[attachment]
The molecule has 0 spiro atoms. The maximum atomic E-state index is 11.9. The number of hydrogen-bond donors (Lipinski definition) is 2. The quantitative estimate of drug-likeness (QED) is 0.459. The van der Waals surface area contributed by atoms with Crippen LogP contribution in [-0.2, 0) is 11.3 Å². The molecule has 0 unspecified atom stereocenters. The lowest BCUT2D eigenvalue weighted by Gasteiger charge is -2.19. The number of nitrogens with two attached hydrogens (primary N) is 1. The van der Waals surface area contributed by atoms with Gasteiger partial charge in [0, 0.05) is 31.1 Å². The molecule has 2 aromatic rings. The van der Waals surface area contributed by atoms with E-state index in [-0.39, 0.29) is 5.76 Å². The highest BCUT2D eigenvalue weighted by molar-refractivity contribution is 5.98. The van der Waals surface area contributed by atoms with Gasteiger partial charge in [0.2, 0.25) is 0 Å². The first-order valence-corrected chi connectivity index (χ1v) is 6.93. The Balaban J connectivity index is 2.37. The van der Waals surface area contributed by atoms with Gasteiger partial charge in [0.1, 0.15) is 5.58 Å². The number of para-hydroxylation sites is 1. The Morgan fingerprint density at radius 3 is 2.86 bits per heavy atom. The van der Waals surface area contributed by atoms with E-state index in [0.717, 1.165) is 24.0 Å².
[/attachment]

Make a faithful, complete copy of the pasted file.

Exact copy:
The molecule has 0 spiro atoms. The maximum atomic E-state index is 11.9. The number of hydrogen-bond donors (Lipinski definition) is 2. The quantitative estimate of drug-likeness (QED) is 0.459. The van der Waals surface area contributed by atoms with Crippen LogP contribution in [-0.2, 0) is 11.3 Å². The molecule has 0 unspecified atom stereocenters. The lowest BCUT2D eigenvalue weighted by Gasteiger charge is -2.19. The number of nitrogens with two attached hydrogens (primary N) is 1. The van der Waals surface area contributed by atoms with Gasteiger partial charge in [0, 0.05) is 31.1 Å². The molecule has 2 aromatic rings. The van der Waals surface area contributed by atoms with E-state index in [-0.39, 0.29) is 5.76 Å². The highest BCUT2D eigenvalue weighted by molar-refractivity contribution is 5.98. The van der Waals surface area contributed by atoms with Gasteiger partial charge in [0.2, 0.25) is 0 Å². The first-order valence-corrected chi connectivity index (χ1v) is 6.93. The Balaban J connectivity index is 2.37. The van der Waals surface area contributed by atoms with Gasteiger partial charge in [0.1, 0.15) is 5.58 Å². The number of para-hydroxylation sites is 1. The Morgan fingerprint density at radius 3 is 2.86 bits per heavy atom. The van der Waals surface area contributed by atoms with E-state index in [0.717, 1.165) is 24.0 Å².